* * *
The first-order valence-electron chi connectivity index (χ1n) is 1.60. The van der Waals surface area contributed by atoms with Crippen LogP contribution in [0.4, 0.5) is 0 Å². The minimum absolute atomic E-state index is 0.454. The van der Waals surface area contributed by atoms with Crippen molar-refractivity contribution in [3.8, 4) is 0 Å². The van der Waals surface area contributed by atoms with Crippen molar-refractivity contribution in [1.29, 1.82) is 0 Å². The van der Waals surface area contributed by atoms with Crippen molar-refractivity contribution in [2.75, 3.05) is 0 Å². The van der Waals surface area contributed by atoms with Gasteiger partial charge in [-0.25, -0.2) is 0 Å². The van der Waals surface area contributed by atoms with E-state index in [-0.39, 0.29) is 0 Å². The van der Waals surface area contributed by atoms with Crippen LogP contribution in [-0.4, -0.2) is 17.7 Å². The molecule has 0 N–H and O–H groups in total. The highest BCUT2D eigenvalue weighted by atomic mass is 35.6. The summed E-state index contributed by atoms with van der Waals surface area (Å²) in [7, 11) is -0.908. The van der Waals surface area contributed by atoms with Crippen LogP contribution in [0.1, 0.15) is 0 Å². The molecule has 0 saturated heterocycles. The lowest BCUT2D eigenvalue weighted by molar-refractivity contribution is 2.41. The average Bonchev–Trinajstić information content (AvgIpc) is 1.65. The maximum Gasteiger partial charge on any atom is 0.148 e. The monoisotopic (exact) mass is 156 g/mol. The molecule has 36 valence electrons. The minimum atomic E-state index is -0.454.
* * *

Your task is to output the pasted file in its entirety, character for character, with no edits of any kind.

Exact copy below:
The first-order valence-electron chi connectivity index (χ1n) is 1.60. The van der Waals surface area contributed by atoms with Crippen LogP contribution in [0.4, 0.5) is 0 Å². The minimum absolute atomic E-state index is 0.454. The van der Waals surface area contributed by atoms with Crippen molar-refractivity contribution in [3.8, 4) is 0 Å². The van der Waals surface area contributed by atoms with Crippen molar-refractivity contribution in [1.29, 1.82) is 0 Å². The van der Waals surface area contributed by atoms with Crippen molar-refractivity contribution in [2.75, 3.05) is 0 Å². The van der Waals surface area contributed by atoms with Gasteiger partial charge in [-0.25, -0.2) is 0 Å². The van der Waals surface area contributed by atoms with E-state index in [-0.39, 0.29) is 0 Å². The van der Waals surface area contributed by atoms with Crippen LogP contribution in [-0.4, -0.2) is 17.7 Å². The molecule has 0 N–H and O–H groups in total. The highest BCUT2D eigenvalue weighted by atomic mass is 35.6. The summed E-state index contributed by atoms with van der Waals surface area (Å²) in [7, 11) is -0.908. The van der Waals surface area contributed by atoms with Crippen LogP contribution in [0.1, 0.15) is 0 Å². The molecule has 0 saturated heterocycles. The lowest BCUT2D eigenvalue weighted by molar-refractivity contribution is 2.41. The average Bonchev–Trinajstić information content (AvgIpc) is 1.65. The maximum Gasteiger partial charge on any atom is 0.148 e. The monoisotopic (exact) mass is 156 g/mol. The molecule has 36 valence electrons. The minimum atomic E-state index is -0.454.